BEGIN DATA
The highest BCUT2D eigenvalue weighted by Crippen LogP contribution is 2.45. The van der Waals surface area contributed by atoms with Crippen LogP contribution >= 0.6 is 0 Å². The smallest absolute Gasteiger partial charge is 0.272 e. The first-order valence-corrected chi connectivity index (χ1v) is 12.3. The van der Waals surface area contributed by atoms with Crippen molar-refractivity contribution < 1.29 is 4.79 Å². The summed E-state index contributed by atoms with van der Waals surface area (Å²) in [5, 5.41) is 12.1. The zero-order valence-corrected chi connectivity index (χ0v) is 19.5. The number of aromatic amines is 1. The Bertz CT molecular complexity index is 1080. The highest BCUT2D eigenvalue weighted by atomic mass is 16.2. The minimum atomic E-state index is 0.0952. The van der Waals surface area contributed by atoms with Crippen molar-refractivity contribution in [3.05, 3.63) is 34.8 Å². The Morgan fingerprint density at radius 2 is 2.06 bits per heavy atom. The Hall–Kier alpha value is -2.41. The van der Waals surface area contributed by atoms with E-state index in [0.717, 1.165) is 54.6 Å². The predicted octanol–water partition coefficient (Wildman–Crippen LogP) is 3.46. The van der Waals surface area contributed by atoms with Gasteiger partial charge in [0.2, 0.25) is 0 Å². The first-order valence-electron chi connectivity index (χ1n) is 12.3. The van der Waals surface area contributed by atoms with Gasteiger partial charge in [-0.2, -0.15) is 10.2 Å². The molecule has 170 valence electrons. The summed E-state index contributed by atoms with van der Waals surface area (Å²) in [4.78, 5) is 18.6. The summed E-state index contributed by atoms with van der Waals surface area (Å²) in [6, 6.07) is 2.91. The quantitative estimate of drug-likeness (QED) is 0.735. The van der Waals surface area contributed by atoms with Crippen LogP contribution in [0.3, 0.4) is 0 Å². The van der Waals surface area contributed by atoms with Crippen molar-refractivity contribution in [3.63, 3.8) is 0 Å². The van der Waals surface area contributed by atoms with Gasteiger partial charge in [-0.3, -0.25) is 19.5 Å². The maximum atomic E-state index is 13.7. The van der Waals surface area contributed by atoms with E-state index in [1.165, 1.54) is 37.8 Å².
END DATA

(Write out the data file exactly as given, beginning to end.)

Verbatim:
The highest BCUT2D eigenvalue weighted by Crippen LogP contribution is 2.45. The van der Waals surface area contributed by atoms with Crippen LogP contribution >= 0.6 is 0 Å². The smallest absolute Gasteiger partial charge is 0.272 e. The first-order valence-corrected chi connectivity index (χ1v) is 12.3. The van der Waals surface area contributed by atoms with Crippen molar-refractivity contribution < 1.29 is 4.79 Å². The summed E-state index contributed by atoms with van der Waals surface area (Å²) in [5, 5.41) is 12.1. The zero-order valence-corrected chi connectivity index (χ0v) is 19.5. The number of aromatic amines is 1. The Bertz CT molecular complexity index is 1080. The highest BCUT2D eigenvalue weighted by atomic mass is 16.2. The minimum atomic E-state index is 0.0952. The van der Waals surface area contributed by atoms with Crippen molar-refractivity contribution in [3.05, 3.63) is 34.8 Å². The Morgan fingerprint density at radius 2 is 2.06 bits per heavy atom. The Hall–Kier alpha value is -2.41. The van der Waals surface area contributed by atoms with E-state index in [0.717, 1.165) is 54.6 Å². The predicted octanol–water partition coefficient (Wildman–Crippen LogP) is 3.46. The van der Waals surface area contributed by atoms with Gasteiger partial charge in [0.2, 0.25) is 0 Å². The first-order valence-electron chi connectivity index (χ1n) is 12.3. The van der Waals surface area contributed by atoms with Gasteiger partial charge in [-0.2, -0.15) is 10.2 Å². The molecule has 170 valence electrons. The summed E-state index contributed by atoms with van der Waals surface area (Å²) in [4.78, 5) is 18.6. The summed E-state index contributed by atoms with van der Waals surface area (Å²) in [6, 6.07) is 2.91. The quantitative estimate of drug-likeness (QED) is 0.735. The van der Waals surface area contributed by atoms with Crippen LogP contribution in [0.3, 0.4) is 0 Å². The van der Waals surface area contributed by atoms with Crippen molar-refractivity contribution in [3.63, 3.8) is 0 Å². The van der Waals surface area contributed by atoms with Gasteiger partial charge in [-0.3, -0.25) is 19.5 Å². The maximum atomic E-state index is 13.7. The van der Waals surface area contributed by atoms with E-state index in [1.165, 1.54) is 37.8 Å².